India stocks, rupee decline
June 10 2016 08:44 PM
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Bloomberg/Mumbai

Indian stocks fell in a volatile trading, tracking declines around the world, as investors turned cautious before key events including the US Federal Reserve meeting.
Tata Motors, the owner of Jaguar Land Rover, dropped for the first time in seven days. Infosys, the second-largest software services provider, was the top loser this week on the S&P BSE Sensex. State Bank of India (SBI) slid for a second day. Tata Steel fell the most in about three weeks.
The Sensex lost 0.5%, or 127.71 points, to 26,635.75 at the close in Mumbai, its second day of losses. It earlier rose as much as 0.8%. The gauge slid 0.8% this week, ending two weeks of advances. The retreat comes before key events such as the Fed’s meeting next week, followed by the UK’s referendum on EU membership on June 23, which have the potential to roil markets.
“Brexit is weighing down on the markets globally and that’s pretty much weighing on the Indian markets as well,” Nitasha Shankar, vice-president for equity research at Yes Securities Ltd in Mumbai, said in an interview with Bloomberg TV India. “Fortunately, for us on a fundamental side we are placed quite strongly. So, the impact is not as significant. But until such time this event is behind us we will continue to see some kind of pressure on the index.”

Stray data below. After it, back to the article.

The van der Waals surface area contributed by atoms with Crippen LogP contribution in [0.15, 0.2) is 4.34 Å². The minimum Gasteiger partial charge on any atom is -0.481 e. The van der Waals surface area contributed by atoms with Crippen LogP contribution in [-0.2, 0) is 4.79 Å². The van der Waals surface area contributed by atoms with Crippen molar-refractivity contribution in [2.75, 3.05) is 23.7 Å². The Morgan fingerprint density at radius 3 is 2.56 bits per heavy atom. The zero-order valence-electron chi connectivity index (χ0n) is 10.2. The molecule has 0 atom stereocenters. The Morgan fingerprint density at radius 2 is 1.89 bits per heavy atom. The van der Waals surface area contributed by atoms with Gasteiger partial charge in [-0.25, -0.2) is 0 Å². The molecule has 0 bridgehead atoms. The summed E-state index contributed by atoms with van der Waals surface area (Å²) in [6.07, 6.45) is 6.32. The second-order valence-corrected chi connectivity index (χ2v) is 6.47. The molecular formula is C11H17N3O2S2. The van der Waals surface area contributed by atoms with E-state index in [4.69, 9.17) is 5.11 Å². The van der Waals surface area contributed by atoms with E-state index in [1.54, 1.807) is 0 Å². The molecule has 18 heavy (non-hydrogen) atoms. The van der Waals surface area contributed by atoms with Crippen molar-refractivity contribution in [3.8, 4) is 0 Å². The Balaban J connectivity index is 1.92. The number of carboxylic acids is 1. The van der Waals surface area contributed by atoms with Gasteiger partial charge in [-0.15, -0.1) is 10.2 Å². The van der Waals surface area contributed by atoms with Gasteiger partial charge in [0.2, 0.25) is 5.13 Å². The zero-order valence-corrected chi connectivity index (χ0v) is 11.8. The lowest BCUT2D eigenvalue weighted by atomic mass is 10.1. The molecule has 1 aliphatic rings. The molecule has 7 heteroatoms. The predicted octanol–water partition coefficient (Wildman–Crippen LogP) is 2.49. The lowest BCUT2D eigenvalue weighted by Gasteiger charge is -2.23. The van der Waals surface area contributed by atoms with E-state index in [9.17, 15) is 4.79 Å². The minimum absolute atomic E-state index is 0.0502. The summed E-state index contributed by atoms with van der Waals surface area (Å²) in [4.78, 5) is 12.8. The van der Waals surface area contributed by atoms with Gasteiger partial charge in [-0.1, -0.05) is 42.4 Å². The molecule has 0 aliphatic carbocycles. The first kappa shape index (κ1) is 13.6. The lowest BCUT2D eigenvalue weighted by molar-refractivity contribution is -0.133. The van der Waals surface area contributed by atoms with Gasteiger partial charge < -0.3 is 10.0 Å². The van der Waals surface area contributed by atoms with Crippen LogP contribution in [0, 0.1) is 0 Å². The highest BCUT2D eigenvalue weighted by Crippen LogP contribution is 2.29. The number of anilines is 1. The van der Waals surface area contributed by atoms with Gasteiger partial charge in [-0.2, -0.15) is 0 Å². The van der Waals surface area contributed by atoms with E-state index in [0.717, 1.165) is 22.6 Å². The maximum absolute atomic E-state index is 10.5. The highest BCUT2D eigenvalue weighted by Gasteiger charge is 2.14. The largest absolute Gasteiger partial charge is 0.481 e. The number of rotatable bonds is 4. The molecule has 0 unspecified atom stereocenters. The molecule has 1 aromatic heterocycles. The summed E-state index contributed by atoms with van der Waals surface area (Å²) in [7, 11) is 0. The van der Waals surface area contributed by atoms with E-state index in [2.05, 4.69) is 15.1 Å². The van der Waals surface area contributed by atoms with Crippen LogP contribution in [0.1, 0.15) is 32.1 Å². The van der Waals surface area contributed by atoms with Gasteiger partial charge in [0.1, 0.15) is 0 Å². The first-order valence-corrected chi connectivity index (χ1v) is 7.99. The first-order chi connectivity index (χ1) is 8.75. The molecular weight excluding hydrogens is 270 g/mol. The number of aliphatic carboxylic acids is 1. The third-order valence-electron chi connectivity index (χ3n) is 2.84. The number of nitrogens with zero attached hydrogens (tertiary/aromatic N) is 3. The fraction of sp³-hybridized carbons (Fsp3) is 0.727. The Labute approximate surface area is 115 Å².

The MSCI All-Country World Index headed for its steepest two-day decline since May 4, led by commodity producers and financial companies. The Stoxx Europe 600 Index was down 1.8%. The MSCI Asia Pacific Index lost 0.9%.
The Sensex rose to a seven-month high on Wednesday after the Reserve Bank of India (RBI) said this week it remains willing to cut borrowing costs as long as conditions allow, and as the odds of a rate increase by the Fed receded.
The Sensex has risen 16% from a low reached in February, putting India on course to become the first among markets valued at more than $1tn to crawl back from a bear market this year. Global investors bought more Indian shares than they sold for an 11th straight day, taking net purchases since April 1 to $1.5bn.
India’s monsoon, which accounts for four-fifths of the country’s rainfall, reached the mainland in southern Kerala state on Wednesday. The government is counting on above-normal precipitation this year to help control food prices, boost farm production and ease a drinking-water shortage caused by back-to-back droughts. Agriculture accounts for roughly 18% of India’s gross domestic product.
The monsoon is key to sustaining India’s world-beating economic growth, which accelerated a faster-than-estimated 7.9% in the March quarter. The data cemented the nation’s position as a bright spot among emerging markets as China slows while Russia and Brazil see contractions.
Meanwhile the rupee closed marginally lower against the US dollar yesterday, as traders avoided long positions ahead of the key economic data from global and domestic markets due next week.
The home currency closed at 66.76, down 0.06% from its previous close of 66.72. The rupee opened at 66.81 per US dollar and touched a high and a low of 66.74 and 66.88, respectively.
Most Asian currencies closed lower. South Korean won was down 0.81%, Malaysian ringgit 0.65%, Taiwan dollar 0.31%, Philippines peso 0.22%, Singapore dollar 0.18%, Thai baht 0.15%, China offshore 0.14% and Indonesian rupiah 0.05%. However, Japanese yen was up 0.25% and China renminbi 0.14%.
India’s 10-year bond yield closed at 7.492%, compared with its Thursday’s close of 7.487%.
So far this year, the rupee has weakened 0.91%, while foreign institutional investors (FIIs) have bought $2.74bn from the local equity market and sold $1.20bn in the debt market.



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